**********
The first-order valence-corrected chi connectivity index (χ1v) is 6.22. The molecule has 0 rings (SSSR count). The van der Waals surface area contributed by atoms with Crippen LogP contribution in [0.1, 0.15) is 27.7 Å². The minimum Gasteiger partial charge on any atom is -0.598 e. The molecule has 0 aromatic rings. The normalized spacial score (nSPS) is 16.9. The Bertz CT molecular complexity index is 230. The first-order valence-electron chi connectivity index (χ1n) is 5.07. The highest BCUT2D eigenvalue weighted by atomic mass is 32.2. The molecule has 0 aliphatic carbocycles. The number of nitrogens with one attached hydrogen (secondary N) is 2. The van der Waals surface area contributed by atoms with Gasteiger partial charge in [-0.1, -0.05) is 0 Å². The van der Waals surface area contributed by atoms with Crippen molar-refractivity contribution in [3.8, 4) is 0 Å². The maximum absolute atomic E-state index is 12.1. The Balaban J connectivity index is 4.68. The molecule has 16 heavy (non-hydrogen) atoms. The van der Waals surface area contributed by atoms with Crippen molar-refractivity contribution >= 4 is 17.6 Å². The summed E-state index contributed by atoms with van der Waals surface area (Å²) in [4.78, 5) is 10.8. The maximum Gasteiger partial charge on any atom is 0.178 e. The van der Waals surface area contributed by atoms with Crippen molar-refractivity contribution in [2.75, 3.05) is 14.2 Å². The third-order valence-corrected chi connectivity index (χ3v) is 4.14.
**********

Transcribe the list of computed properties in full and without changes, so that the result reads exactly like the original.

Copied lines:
The first-order valence-corrected chi connectivity index (χ1v) is 6.22. The molecule has 0 rings (SSSR count). The van der Waals surface area contributed by atoms with Crippen LogP contribution in [0.1, 0.15) is 27.7 Å². The minimum Gasteiger partial charge on any atom is -0.598 e. The molecule has 0 aromatic rings. The normalized spacial score (nSPS) is 16.9. The Bertz CT molecular complexity index is 230. The first-order valence-electron chi connectivity index (χ1n) is 5.07. The highest BCUT2D eigenvalue weighted by atomic mass is 32.2. The molecule has 0 aliphatic carbocycles. The number of nitrogens with one attached hydrogen (secondary N) is 2. The van der Waals surface area contributed by atoms with Gasteiger partial charge in [-0.1, -0.05) is 0 Å². The van der Waals surface area contributed by atoms with Crippen molar-refractivity contribution in [3.8, 4) is 0 Å². The maximum absolute atomic E-state index is 12.1. The Balaban J connectivity index is 4.68. The molecule has 16 heavy (non-hydrogen) atoms. The van der Waals surface area contributed by atoms with Crippen molar-refractivity contribution >= 4 is 17.6 Å². The summed E-state index contributed by atoms with van der Waals surface area (Å²) in [4.78, 5) is 10.8. The maximum Gasteiger partial charge on any atom is 0.178 e. The van der Waals surface area contributed by atoms with Crippen molar-refractivity contribution in [2.75, 3.05) is 14.2 Å². The third-order valence-corrected chi connectivity index (χ3v) is 4.14.